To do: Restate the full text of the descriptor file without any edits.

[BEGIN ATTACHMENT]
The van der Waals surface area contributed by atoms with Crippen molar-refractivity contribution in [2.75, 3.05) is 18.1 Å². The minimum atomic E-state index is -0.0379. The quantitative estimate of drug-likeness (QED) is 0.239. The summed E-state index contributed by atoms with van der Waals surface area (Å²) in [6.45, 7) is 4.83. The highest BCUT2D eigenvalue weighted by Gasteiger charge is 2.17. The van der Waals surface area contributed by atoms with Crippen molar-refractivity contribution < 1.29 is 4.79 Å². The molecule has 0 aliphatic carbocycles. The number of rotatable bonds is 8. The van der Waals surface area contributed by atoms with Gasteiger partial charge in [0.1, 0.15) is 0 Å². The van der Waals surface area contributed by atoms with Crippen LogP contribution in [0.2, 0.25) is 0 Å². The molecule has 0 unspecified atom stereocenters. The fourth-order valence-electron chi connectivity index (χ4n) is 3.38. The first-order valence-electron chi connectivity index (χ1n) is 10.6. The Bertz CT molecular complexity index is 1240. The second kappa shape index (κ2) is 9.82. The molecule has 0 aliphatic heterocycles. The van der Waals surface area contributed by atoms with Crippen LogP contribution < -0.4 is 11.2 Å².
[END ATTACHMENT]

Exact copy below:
The van der Waals surface area contributed by atoms with Crippen molar-refractivity contribution in [2.75, 3.05) is 18.1 Å². The minimum atomic E-state index is -0.0379. The quantitative estimate of drug-likeness (QED) is 0.239. The summed E-state index contributed by atoms with van der Waals surface area (Å²) in [6.45, 7) is 4.83. The highest BCUT2D eigenvalue weighted by Gasteiger charge is 2.17. The van der Waals surface area contributed by atoms with Crippen molar-refractivity contribution < 1.29 is 4.79 Å². The molecule has 0 aliphatic carbocycles. The number of rotatable bonds is 8. The van der Waals surface area contributed by atoms with Gasteiger partial charge in [0.1, 0.15) is 0 Å². The van der Waals surface area contributed by atoms with Crippen LogP contribution in [0.2, 0.25) is 0 Å². The molecule has 0 unspecified atom stereocenters. The fourth-order valence-electron chi connectivity index (χ4n) is 3.38. The first-order valence-electron chi connectivity index (χ1n) is 10.6. The Bertz CT molecular complexity index is 1240. The second kappa shape index (κ2) is 9.82. The molecule has 0 aliphatic heterocycles. The van der Waals surface area contributed by atoms with Crippen LogP contribution < -0.4 is 11.2 Å².